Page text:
Unicorn layoffs keep piling up as the economy gets worse
Earlier today a grip of new data presented a sharply negative picture of the American economy. And this afternoon, news broke that a trio of well-known, heavily-backed unicorns were cutting staff.
With stocks down as well, we’ve received negative signals from the private market, the public market and the economy as a whole in the same day. Let’s take a minute to set the macro stage, and then go over the latest cuts from Carta (gay newsletter subscription), about me dating profile female (Business Insider broke that particular story) and Opendoor (via The Information).
The backdrop for today’s cuts is a faltering American economy. A glance at recent news is sufficient. In the last few hours, home builder confidence recorded the “biggest drop in history,” while retail sales fell 8.7% in March, what CNBC noted was “the most ever in government data,” and CNN Business reported that American factories’ output fell 5.4% in March, “their steepest one-month slowdown since 1946.”
It’s perhaps no surprise, then, that we’ve seen unicorn layoffs all year. In January the news was Vision Fund-backed companies cutting burn to skate closer to profitability. Then, the first round of COVID-19-forced staff cuts landed at big companies; firms like Bird and TripActions slashed staff as their companies were rent by a slowdown in their core operations by the pandemic and its related economic and social changes.
Slimmer cuts at smaller companies have happened on a nearly chronic basis, something that TechCrunch has covered, as well.
Today, however, saw three cuts from three unicorns (private companies worth $1 billion or more) that have long been objects of TechCrunch’s attention. So, let’s talk about them briefly:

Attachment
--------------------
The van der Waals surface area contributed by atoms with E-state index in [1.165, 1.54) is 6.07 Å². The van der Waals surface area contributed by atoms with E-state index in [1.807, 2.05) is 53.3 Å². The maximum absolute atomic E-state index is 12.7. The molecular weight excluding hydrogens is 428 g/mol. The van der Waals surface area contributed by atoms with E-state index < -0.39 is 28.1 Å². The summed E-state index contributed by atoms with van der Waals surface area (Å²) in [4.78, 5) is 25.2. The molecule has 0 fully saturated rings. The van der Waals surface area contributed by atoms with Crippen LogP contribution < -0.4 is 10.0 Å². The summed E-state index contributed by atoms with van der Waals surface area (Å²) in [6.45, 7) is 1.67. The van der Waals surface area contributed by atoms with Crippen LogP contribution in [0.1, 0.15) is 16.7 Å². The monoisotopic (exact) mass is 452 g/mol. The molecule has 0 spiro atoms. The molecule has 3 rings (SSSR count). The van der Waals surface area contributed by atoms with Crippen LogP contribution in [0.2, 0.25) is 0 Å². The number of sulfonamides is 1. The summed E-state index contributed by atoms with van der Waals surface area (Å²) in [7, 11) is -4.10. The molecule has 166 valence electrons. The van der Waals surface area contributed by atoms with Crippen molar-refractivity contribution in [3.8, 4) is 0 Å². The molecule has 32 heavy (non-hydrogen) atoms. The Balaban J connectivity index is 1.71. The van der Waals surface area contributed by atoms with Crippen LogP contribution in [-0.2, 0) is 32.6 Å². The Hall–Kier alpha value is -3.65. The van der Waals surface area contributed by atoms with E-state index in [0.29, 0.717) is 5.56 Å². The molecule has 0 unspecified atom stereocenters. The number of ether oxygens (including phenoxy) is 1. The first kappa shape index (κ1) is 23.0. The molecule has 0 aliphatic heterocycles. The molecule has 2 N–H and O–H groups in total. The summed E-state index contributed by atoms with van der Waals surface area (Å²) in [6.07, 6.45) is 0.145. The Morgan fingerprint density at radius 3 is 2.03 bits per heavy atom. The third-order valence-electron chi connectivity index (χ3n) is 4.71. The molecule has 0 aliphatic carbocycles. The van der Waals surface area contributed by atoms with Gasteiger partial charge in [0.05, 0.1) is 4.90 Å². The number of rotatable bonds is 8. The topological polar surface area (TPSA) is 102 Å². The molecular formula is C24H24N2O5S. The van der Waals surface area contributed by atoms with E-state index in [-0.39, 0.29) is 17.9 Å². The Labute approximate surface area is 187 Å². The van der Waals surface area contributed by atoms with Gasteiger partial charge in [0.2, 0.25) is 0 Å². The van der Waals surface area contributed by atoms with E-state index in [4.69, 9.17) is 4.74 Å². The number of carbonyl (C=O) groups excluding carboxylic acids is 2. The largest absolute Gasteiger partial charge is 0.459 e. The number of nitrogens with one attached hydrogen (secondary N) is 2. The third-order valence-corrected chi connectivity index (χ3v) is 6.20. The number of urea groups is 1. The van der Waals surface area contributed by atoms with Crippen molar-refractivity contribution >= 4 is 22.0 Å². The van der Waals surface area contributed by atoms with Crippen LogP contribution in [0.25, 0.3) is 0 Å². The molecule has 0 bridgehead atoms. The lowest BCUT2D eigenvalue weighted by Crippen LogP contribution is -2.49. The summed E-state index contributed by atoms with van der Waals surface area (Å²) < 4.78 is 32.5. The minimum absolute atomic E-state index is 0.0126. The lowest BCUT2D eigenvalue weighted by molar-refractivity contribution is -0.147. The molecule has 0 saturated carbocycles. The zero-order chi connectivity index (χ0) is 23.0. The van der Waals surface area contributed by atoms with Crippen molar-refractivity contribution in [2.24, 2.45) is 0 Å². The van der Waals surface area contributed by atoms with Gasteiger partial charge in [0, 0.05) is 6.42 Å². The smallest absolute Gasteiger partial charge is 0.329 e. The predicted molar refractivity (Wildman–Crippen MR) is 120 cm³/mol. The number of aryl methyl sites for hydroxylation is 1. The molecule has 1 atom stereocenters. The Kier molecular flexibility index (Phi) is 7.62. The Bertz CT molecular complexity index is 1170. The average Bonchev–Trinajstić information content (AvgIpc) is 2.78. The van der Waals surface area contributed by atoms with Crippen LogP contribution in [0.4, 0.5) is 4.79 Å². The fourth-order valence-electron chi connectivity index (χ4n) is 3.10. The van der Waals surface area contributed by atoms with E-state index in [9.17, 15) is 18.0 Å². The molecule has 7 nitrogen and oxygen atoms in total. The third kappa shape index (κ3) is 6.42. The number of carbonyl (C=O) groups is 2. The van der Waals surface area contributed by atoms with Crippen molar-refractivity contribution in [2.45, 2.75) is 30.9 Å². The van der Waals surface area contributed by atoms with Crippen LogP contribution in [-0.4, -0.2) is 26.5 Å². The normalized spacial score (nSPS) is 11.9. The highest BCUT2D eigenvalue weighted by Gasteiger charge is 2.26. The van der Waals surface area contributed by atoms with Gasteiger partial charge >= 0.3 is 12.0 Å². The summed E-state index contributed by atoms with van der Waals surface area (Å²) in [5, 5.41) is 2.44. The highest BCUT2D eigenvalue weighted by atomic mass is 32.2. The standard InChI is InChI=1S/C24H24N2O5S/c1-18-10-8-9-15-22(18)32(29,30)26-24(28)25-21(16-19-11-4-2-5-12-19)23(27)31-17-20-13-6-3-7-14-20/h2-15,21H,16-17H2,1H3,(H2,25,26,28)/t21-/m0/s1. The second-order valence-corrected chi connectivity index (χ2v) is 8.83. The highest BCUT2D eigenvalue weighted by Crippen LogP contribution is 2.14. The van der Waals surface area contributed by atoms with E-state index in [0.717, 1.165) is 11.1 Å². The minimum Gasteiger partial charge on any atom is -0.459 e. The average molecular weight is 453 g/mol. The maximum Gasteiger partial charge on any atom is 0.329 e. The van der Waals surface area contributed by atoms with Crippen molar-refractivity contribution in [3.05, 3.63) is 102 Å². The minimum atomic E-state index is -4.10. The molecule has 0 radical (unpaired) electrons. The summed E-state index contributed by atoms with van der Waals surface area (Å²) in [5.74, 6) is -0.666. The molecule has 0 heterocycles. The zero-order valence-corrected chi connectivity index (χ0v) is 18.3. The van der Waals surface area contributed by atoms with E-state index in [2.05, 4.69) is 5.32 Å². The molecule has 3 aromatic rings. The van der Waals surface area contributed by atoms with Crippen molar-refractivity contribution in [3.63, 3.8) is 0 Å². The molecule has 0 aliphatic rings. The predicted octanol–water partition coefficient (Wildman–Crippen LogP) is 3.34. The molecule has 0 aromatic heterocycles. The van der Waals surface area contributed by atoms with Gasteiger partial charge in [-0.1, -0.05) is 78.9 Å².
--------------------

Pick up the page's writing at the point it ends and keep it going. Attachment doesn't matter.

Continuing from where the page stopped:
- Opendoor, a San Francisco-based home sales-focused startup with backing from SoftBank, announced deep cuts to its staffing today. In a statement provided to TechCrunch, the company’s CEO Eric Wu said that 35% of its employee base would be eliminated to “ensure that we can continue to deliver on our mission.” The CEO also said that exiting staff would get paid for eight weeks and “reimbursement of 16 weeks of health insurance coverage.” Wu is also donating his 2020 salary to a fund to support staff. Opendoor was most recently valued at $3.8 billion in a $300 million funding round announced last March.
- Carta, a San Francisco-based private company equity service platform, announced cuts worth 16% of its staff, or 161 roles, according to a memo that the company shared publicly. Previously eShares, Carta has grown from a provider of equity management for small private companies into a larger, broader service and software play supporting yet-private firms. Carta most recently raised $300 million at a $1.7 billion valuation last May.
- And finally, Zume. Zume didn’t respond to a request for comment by the time of publication and did not post a public note that we could find. Still, Business Insider reports that the company is cutting 200 more staff after earlier 2020 personnel reductions. The firm will be left with around 100 employees, working on compostable boxes. Zume last raised $375 million at a valuation of just under $1.9 billion (post-money) in November 2018.
It’s getting hard to keep track of all the cuts. Heck, I helped break Modsy layoffs recently with TechCrunch’s Natasha Mascarenhas, and we were first to the BounceX cuts as well. It’s a rough, bad economy, and it’s harming growth-oriented companies that like startup unicorns.
More when we have it, probably sooner than we’d like to report.